Revision Received Day: 26 Month: 6 Year: 2014
Accepted Day: 01 Month: 7 Year: 2014
Electronic publication date: Day: 21 Month: 7 Year: 2014
collection publication date: Month: 9 Year: 2014
Volume: 6 Issue: 3
First Page: 1522 Last Page: 1539
PubMed Id: 25050571
ID: 4190553
DOI: 10.3390/cancers6031522
Publisher Id: cancers-06-01522

Apc-Mutant Kyoto Apc Delta (KAD) Rats Are Susceptible to 4-NQO-Induced Tongue Carcinogenesis
Takuji Tanaka12*
Masahito Shimizu3
Takahiro Kochi3
Yohei Shirakami3
Takayuki Mori4
Naoki Watanabe1
Takafumi Naiki5
Hisataka Moriwaki3
Kazuto Yoshimi6
Tadao Serikawa6
Takashi Kuramoto6
1Department of Diagnostic Pathology (DDP) & Research Center of Diagnostic Pathology (RC-DiP), Gifu Municipal Hospital, 7-1 Kashima-Cho, Gifu 500-8513, Japan; E-Mail: naoki@watanabe.name
2Department of Tumor Pathology, Gifu University Graduate School of Medicine, 1-1 Yanagido, Gifu 501-1194, Japan
3Department of Internal Medicine/Gastroenterology, Gifu University Graduate School of Medicine, 1-1 Yanagido, Gifu 501-1194, Japan; E-Mails: shimim-gif@umin.ac.jp (M.S.); kottii924@yahoo.co.jp (T.K.); shirakamiyy@yahoo.co.jp (Y.S.); hmori@gifu-u.ac.jp (H.M.)
4Department of Pharmacy, Ogaki Municipal Hospital, 4-86 Minaminokawa-cho, Ogaki 503-8502, Japan; E-Mail: ta_mori04@yahoo.co.jp
5Department of Clinical Laboratory, Gifu Municipal Hospital, 7-1 Kashima-cho, Gifu 500-8513, Japan; E-Mail: gnaiki-gif@umin.org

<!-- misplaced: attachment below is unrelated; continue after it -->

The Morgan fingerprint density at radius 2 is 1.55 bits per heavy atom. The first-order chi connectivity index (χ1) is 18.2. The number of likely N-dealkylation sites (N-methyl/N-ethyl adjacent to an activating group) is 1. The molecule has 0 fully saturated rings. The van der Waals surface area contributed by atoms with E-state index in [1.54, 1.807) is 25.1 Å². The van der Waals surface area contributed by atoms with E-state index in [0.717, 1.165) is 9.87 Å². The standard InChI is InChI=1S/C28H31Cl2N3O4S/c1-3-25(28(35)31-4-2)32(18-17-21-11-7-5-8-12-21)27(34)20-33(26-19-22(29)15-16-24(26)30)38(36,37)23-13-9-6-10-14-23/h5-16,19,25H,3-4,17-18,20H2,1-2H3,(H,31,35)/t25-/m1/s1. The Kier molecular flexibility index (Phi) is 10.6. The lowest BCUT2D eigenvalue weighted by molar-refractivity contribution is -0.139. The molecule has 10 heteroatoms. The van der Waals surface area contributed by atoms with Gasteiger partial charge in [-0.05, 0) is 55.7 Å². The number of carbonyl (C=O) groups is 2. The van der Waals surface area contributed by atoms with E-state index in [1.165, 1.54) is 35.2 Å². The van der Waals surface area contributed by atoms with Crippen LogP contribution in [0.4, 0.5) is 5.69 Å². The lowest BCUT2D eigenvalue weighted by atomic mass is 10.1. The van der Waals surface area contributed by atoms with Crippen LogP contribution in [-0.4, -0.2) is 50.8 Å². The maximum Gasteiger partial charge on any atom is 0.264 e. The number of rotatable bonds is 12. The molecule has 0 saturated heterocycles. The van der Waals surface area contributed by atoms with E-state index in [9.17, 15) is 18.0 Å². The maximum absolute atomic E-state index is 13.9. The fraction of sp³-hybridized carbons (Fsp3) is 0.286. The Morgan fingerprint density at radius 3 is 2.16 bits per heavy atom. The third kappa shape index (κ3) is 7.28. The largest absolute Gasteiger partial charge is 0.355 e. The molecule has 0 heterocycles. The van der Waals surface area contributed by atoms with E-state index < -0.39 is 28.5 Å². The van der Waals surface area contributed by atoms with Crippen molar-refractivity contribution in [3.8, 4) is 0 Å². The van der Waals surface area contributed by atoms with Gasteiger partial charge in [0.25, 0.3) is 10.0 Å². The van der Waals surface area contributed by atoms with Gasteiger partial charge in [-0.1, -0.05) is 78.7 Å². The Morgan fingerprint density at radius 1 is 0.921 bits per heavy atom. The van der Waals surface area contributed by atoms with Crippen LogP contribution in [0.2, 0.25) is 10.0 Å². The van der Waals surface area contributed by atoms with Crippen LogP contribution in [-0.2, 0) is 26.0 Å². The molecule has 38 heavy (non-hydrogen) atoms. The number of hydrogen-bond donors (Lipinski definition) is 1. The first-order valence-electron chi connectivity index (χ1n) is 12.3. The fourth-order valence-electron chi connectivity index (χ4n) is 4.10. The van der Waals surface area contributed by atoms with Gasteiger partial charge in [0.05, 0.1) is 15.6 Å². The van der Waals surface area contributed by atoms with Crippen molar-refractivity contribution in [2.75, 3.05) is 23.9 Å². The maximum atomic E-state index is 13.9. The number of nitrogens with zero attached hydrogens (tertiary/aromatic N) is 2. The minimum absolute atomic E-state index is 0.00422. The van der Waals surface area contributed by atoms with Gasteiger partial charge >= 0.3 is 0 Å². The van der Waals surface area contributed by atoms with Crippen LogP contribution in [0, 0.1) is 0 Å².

6The Institute of Laboratory Animals, Graduate School of Medicine, Kyoto University, Yoshidakonoe-cho, Sakyo-ku, Kyoto 606-8501, Japan; E-Mails: kyoshimi@anim.med.kyoto-u.ac.jp (K.Y.); serikawa@anim.med.kyoto-u.ac.jp (T.S.); tkuramot@anim.med.kyoto-u.ac.jp (T.K.)
*Author to whom correspondence should be addressed; E-Mail: tmntt08@gmail.com; Tel.: +81-58-251-1101; Fax: +81-58-252-1335.

1. Introduction

Half of all causes of head and neck squamous cell carcinoma, which represents the fifth most frequent cancer worldwide, are located in the oral cavity. Approximately 1.6 million diagnoses and 333,000 deaths each year worldwide are attributable to head and neck squamous cell carcinoma [1]. Oral cancer is a multifactorial disease that is primarily associated with chronic tobacco and alcohol use. Chronic inflammation, viral (human papillomavirus) infection and genetic predispositions may also be involved in oral tumorigenesis [2]. Since the oral cavity is constantly exposed to environmental substances, including certain carcinogens, the tissue is frequently under inflammatory stress and particularly vulnerable to various infections causing infection/inflammation-related diseases, including cancer [2]. The specific mechanisms by which chronic inflammation causes oral carcinogenesis are yet not fully understood. Chronic inflammation can be induced by various factors, such as bacterial or viral infections or chemical irritants that persistently stimulate the immune system [3,4]. Malignant neoplasms are frequently surrounded by an inflammatory microenvironment rich in inflammatory cytokines, growth factors and chemokines, which promote malignant cell growth [5,6]. These factors are produced by the tumor itself and its surrounding tissue, and thus contribute to the progression of malignancy [7].